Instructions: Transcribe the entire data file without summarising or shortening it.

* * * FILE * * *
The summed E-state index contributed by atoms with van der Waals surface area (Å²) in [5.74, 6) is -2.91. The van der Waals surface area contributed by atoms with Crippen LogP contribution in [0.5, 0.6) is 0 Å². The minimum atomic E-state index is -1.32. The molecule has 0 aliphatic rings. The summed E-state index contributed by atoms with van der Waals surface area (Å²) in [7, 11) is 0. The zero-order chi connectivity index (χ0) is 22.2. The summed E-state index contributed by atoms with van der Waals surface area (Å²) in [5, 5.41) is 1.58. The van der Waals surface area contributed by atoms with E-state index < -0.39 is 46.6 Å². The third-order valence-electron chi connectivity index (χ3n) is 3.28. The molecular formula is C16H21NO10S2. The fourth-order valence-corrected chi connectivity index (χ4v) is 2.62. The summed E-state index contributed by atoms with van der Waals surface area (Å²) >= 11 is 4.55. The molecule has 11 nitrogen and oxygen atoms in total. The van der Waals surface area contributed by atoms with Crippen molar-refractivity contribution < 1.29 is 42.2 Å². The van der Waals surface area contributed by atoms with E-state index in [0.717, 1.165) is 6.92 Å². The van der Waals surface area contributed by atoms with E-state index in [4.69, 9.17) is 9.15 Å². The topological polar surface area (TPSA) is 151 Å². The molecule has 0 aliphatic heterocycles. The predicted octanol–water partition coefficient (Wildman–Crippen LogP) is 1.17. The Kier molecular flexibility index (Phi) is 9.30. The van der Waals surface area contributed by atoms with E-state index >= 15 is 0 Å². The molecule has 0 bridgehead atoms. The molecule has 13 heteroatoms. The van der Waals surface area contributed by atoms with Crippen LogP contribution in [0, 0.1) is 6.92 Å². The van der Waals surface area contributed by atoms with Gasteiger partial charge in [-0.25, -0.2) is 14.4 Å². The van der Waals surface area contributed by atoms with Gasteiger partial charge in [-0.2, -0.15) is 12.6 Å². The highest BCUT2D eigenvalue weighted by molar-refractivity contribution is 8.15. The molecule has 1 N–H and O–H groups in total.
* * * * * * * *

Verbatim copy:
The summed E-state index contributed by atoms with van der Waals surface area (Å²) in [5.74, 6) is -2.91. The van der Waals surface area contributed by atoms with Crippen LogP contribution in [0.5, 0.6) is 0 Å². The minimum atomic E-state index is -1.32. The molecule has 0 aliphatic rings. The summed E-state index contributed by atoms with van der Waals surface area (Å²) in [7, 11) is 0. The zero-order chi connectivity index (χ0) is 22.2. The summed E-state index contributed by atoms with van der Waals surface area (Å²) in [5, 5.41) is 1.58. The van der Waals surface area contributed by atoms with E-state index < -0.39 is 46.6 Å². The third-order valence-electron chi connectivity index (χ3n) is 3.28. The molecular formula is C16H21NO10S2. The fourth-order valence-corrected chi connectivity index (χ4v) is 2.62. The summed E-state index contributed by atoms with van der Waals surface area (Å²) >= 11 is 4.55. The molecule has 11 nitrogen and oxygen atoms in total. The van der Waals surface area contributed by atoms with Crippen molar-refractivity contribution < 1.29 is 42.2 Å². The van der Waals surface area contributed by atoms with E-state index in [0.717, 1.165) is 6.92 Å². The van der Waals surface area contributed by atoms with E-state index in [4.69, 9.17) is 9.15 Å². The topological polar surface area (TPSA) is 151 Å². The molecule has 0 aliphatic heterocycles. The predicted octanol–water partition coefficient (Wildman–Crippen LogP) is 1.17. The Kier molecular flexibility index (Phi) is 9.30. The van der Waals surface area contributed by atoms with E-state index >= 15 is 0 Å². The molecule has 0 bridgehead atoms. The molecule has 13 heteroatoms. The van der Waals surface area contributed by atoms with Crippen LogP contribution in [0, 0.1) is 6.92 Å². The van der Waals surface area contributed by atoms with Gasteiger partial charge in [-0.25, -0.2) is 14.4 Å². The van der Waals surface area contributed by atoms with Gasteiger partial charge in [-0.2, -0.15) is 12.6 Å². The highest BCUT2D eigenvalue weighted by molar-refractivity contribution is 8.15. The molecule has 1 N–H and O–H groups in total.